Durston, K.K., Chiu, D.K.Y. (2005), A functional entropy model for biological sequences, Dynamics of Continuous, Discrete and Impulsive Systems: Series B Supplement, University of Waterloo.

Edited by CRR, : Publications added (science only)

Edited by CRR, : No reason given.


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CRR
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Posts: 578
From: Australia
Joined: 10-19-2016
Member Rating: 1.2


Message 55 of 936 (802356)
03-15-2017 5:42 PM
Reply to: Message 51 by Pressie
03-15-2017 7:25 AM


Re: Very Late Reply
So, not even one of the definitions of evolution addresses the formation of the Universe, the formation of stars; the formation of earth, the age of the earth; or anything like that.

Of course not. This is after all in the Biological Evolution forum. It also doesn't address the evolution of the motor car. But if you really want to extend it to all those things then Evolution=change over time, and then even a melting ice cube is evolving!

p.s. Sarcasm. In case you missed it.


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Dr Adequate
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Posts: 15950
Joined: 07-20-2006
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Message 56 of 936 (802361)
03-15-2017 5:59 PM
Reply to: Message 51 by Pressie
03-15-2017 7:25 AM


Re: Very Late Reply
Also, how do you quantify genetic information?

He doesn't. It's a subjective quality like beauty.


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dwise1
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Joined: 05-02-2006
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(2)
Message 57 of 936 (802384)
03-15-2017 11:20 PM
Reply to: Message 1 by bkelly
11-14-2005 4:10 PM


Every Sailor Knows the Meaning of "Evolution"
An evolution is when multiple sailors turn out to perform a planned task. Without evolutions, the US Navy would be unable to function. Of course, since the reserves' main mission is to train for mobilization, almost all the evolutions I was involved in were training evolutions and there were a lot of those.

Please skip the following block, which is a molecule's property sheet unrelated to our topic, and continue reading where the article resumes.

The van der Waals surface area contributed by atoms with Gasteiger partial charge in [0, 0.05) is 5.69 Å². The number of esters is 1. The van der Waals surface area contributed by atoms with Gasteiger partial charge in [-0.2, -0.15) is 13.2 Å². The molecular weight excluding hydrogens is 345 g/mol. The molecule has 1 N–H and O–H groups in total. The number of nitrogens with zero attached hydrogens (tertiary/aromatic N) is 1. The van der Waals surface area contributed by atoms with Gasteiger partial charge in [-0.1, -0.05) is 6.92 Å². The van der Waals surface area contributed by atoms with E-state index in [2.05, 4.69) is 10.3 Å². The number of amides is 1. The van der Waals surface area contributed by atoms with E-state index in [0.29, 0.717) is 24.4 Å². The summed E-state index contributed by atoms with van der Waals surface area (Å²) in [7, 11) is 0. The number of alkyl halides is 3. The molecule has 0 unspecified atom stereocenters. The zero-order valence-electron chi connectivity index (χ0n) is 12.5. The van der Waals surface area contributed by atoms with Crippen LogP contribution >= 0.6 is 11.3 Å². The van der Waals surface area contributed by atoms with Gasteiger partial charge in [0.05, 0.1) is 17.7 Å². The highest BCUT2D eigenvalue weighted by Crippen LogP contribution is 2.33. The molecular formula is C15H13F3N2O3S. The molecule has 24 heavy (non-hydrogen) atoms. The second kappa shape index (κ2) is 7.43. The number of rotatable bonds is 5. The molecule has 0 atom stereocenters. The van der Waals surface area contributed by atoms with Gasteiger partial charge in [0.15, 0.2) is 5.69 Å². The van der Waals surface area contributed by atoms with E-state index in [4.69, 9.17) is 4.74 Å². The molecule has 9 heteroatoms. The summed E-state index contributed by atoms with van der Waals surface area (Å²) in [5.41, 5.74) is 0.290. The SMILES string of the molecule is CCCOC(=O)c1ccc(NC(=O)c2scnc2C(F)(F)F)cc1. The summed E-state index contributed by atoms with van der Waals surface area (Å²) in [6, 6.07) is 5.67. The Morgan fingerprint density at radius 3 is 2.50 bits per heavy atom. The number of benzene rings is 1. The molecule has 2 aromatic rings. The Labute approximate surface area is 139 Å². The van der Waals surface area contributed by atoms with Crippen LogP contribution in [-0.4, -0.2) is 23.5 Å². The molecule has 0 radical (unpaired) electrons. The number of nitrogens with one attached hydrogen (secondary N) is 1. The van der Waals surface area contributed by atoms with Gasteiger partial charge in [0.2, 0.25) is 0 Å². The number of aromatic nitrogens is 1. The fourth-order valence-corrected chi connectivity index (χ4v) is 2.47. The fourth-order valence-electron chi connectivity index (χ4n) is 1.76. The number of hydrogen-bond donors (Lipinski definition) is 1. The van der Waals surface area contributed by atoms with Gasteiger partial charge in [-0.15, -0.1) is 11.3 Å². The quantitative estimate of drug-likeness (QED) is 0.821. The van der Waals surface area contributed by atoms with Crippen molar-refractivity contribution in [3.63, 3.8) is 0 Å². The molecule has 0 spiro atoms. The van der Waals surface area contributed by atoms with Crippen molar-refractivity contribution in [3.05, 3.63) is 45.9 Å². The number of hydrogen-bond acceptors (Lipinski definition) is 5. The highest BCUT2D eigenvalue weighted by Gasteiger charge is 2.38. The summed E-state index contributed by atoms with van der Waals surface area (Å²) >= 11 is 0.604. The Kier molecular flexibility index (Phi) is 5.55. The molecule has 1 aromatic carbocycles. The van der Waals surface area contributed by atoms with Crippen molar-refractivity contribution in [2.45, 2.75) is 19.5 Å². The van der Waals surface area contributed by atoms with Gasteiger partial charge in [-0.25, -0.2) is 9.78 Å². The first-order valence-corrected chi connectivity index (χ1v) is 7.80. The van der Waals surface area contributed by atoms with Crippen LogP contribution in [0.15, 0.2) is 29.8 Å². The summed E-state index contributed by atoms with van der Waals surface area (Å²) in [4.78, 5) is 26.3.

My objective there was to illustrate that that word has multiple meanings, a fact that many creationists try to take advantage of. One creationist ploy I've encountered many times is to try to confuse their victim by asking "which evolution?" at which point they try to conflate together everything that includes the word "evolution" even though they have nothing to do with each other. Yes, it's stupid, but it usually serves to create confusion which is what the creationist was seeking in the first place.

In some earlier research, I found that the earliest English use of "evolution" was around 1610, more than two centuries before Darwin published. From the roots, "ex" for "out" and "volv" for "turn", its meaning is "turning out" or "unfolding". Like the unfolding of a flower, "evolution" was used to describe how things grow, change, and develop over time. For talking about the development of any particular type of system or object, you need to add verbiage to do so. That is why we say "paper towel" or "paper napkin" or "tomato ketshup", because the words alone refer to something else (eg, towels and napkins are normally made of cloth, ketshup was originally a Malaysian spicy fish sauce lacking that New World ingredient which is tomatoes).

Stellar evolution is about how a star forms, enters the Main Sequence, spends its time there, leaves the Main Sequence, and what eventually becomes of it. Biological evolution is about what happens to a population over many generations. Even though that group of creationists try to create confusion by confusing these two ideas together, they couldn't be more different.

In addition to that, there is the creationists' "Two Model Approach" and its "evolution model", which is a confused compost heap of every possible idea about evolution, plus "most of the world's religions, ancient and modern" as Dr. Henry Morris himself explicitly pointed out to me. IOW, you have their "creation model" which is pure YEC (including a young earth and Noah's Flood) and then every other idea that is not pure YEC gets dumped into their "evolution model". Ironically, while Morris and the ICR repeatedly refer to their "evolution model" as being "atheistic", the vastly greatest portion of it is thoroughly theistic.